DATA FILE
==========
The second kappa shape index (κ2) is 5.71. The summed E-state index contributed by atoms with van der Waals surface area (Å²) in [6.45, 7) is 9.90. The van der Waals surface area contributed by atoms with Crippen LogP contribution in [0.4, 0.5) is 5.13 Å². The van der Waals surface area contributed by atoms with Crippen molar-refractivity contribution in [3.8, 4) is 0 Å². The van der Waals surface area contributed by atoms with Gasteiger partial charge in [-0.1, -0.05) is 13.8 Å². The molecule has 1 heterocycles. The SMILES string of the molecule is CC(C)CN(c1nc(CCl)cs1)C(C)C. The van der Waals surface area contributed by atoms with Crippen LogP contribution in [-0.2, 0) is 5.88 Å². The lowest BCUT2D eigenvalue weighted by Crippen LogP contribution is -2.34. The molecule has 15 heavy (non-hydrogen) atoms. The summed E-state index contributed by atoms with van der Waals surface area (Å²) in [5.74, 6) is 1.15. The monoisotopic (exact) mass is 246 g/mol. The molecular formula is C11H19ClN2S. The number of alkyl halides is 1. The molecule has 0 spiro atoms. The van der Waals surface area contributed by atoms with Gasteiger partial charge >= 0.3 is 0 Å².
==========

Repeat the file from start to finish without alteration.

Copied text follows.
The second kappa shape index (κ2) is 5.71. The summed E-state index contributed by atoms with van der Waals surface area (Å²) in [6.45, 7) is 9.90. The van der Waals surface area contributed by atoms with Crippen LogP contribution in [0.4, 0.5) is 5.13 Å². The van der Waals surface area contributed by atoms with Crippen molar-refractivity contribution in [3.8, 4) is 0 Å². The van der Waals surface area contributed by atoms with Gasteiger partial charge in [-0.1, -0.05) is 13.8 Å². The molecule has 1 heterocycles. The SMILES string of the molecule is CC(C)CN(c1nc(CCl)cs1)C(C)C. The van der Waals surface area contributed by atoms with Crippen LogP contribution in [-0.2, 0) is 5.88 Å². The lowest BCUT2D eigenvalue weighted by Crippen LogP contribution is -2.34. The molecule has 15 heavy (non-hydrogen) atoms. The summed E-state index contributed by atoms with van der Waals surface area (Å²) in [5.74, 6) is 1.15. The monoisotopic (exact) mass is 246 g/mol. The molecular formula is C11H19ClN2S. The number of alkyl halides is 1. The molecule has 0 spiro atoms. The van der Waals surface area contributed by atoms with Gasteiger partial charge >= 0.3 is 0 Å².